Saucy Movie Tales, July 1936.
This issue has eight stories, a cartoon, and a few short pieces of non-fiction filler. The illustrations, which sometimes fill an entire page, usually feature young women in scanty clothing. Bare breasts do appear, but only in the cartoon-like sketches that surround the table of contents. Four of the stories, scarcely over half of the magazine’s content, are set in California. Not surprisingly, they all feature people who work in the film industry. In the first story a studio detective solves an on-set murder while dealing with three hot babes. In the second a studio troubleshooter helps a sexy newcomer by hinting that she’s an incognito heiress. In the third a newsreel cameraman frees a Japanese hottie held captive by a Chinese tong. Finally, in the fourth an aspiring actress finagles her way into a film star’s movie and bed.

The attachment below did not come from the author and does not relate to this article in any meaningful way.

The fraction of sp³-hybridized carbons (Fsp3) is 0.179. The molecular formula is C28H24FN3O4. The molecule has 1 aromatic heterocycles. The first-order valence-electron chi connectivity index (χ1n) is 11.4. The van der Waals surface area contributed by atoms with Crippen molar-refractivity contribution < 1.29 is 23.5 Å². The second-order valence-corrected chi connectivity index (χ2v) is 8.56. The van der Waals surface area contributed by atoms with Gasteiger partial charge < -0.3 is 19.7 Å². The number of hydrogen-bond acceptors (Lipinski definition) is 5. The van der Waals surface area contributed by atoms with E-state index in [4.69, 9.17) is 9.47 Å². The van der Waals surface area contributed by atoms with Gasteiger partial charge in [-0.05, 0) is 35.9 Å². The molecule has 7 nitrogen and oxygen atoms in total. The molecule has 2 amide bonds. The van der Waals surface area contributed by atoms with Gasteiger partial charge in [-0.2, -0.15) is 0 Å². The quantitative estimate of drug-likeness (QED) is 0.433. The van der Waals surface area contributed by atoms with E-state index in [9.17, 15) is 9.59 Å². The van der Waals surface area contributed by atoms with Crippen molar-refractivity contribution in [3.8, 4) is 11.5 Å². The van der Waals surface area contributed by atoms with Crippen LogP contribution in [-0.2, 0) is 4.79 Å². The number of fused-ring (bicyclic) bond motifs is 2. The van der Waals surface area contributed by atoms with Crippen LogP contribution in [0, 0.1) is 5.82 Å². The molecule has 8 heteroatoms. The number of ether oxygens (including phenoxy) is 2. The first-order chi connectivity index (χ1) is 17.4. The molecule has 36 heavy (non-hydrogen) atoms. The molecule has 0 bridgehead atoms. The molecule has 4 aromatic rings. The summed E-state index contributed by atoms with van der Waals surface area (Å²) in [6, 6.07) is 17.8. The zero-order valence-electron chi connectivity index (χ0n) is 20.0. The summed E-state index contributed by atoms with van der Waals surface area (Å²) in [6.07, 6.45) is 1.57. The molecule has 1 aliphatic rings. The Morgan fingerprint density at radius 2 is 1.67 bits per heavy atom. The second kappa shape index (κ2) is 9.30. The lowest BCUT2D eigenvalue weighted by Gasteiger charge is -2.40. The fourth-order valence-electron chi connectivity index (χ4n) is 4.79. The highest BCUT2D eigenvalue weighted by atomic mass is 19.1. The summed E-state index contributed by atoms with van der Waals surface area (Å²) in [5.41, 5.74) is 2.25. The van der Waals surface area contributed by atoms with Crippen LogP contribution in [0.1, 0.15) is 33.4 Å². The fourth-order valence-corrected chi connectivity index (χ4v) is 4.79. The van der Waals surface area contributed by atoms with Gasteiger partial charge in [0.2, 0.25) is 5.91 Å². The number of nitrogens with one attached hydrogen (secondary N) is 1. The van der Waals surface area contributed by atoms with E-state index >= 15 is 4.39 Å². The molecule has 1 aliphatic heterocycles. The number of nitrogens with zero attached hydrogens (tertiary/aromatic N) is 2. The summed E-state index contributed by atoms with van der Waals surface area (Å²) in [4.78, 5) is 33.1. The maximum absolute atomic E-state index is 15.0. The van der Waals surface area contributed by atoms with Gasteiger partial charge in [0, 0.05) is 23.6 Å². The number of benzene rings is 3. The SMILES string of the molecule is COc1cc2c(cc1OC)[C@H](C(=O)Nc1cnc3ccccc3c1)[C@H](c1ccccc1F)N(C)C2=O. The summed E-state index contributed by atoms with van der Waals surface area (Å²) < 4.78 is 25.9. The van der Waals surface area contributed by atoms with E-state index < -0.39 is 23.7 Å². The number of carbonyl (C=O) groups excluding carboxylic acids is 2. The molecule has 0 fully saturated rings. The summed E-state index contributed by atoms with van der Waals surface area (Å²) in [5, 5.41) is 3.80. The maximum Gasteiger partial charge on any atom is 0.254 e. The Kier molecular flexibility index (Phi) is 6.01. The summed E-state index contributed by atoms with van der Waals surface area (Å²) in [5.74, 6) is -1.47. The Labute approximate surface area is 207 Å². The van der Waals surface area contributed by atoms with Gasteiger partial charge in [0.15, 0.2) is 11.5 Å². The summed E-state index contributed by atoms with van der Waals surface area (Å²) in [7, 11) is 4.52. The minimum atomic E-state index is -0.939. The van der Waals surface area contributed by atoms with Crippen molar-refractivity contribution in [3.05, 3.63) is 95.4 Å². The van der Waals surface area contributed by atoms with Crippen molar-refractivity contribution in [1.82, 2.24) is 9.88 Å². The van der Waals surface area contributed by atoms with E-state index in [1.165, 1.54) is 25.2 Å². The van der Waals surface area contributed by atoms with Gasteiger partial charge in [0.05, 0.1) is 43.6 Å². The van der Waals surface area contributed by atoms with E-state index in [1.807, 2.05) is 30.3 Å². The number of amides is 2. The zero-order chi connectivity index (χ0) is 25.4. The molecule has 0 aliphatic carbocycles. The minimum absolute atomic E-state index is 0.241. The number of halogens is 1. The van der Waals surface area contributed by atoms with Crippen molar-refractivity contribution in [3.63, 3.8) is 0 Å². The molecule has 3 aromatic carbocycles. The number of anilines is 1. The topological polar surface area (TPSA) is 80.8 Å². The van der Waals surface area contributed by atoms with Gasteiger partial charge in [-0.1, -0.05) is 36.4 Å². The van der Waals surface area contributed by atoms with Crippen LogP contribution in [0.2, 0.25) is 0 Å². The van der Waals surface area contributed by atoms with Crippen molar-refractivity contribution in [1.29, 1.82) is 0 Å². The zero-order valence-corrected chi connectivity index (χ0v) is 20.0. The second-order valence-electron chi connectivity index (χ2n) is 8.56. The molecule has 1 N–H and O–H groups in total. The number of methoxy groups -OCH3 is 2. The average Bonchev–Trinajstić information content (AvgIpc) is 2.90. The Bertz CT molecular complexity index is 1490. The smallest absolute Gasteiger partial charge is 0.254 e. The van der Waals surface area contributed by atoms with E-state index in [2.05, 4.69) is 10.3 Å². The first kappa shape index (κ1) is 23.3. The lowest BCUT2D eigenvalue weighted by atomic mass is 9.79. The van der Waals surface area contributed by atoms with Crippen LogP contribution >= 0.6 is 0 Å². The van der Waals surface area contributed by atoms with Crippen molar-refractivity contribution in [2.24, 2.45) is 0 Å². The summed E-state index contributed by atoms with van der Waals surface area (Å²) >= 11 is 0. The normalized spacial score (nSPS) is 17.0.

The cover promises titillation. The racy, full-color picture conjures up all sorts of naughty behavior. The title uses the code word “saucy” to indicate that risqué activities are portrayed. And the price, topping that of standard pulp mags by ten or fifteen cents, suggests something worth paying extra for. By modern standards it’s all pretty tame stuff. Explicit sex scenes are non-existent. When implied, sex is usually something that happens after the story ends. There’s no nudity, either, though the authors take every opportunity to describe the beauteous features of their female characters. For example, here’s a description (from pp. 57-58) of the woman rescued by the cameraman: “Her patrician, Oriental features were softly rounded, delicate, fascinatingly feminine. Large liquid brown eyes, half-closed, were slumbrous and passionate, her cerise lips full-blown and pouting. The pointed cones of her young breasts, arched incredibly upright and firm like twin, dawn-kissed mountain peaks of perfection. Her body was warmly curving; her hips swelled out in delicate, sweeping contours. . . .” How satisfied readers were with this sort of stuff is anybody’s guess. Today’s fans of Hollywood fiction, as long as they aren’t seeking literary merit, might find the stories amusing. This and other issues of Saucy Movie Tales, incidentally, have been republished by Adventure House and are now in print.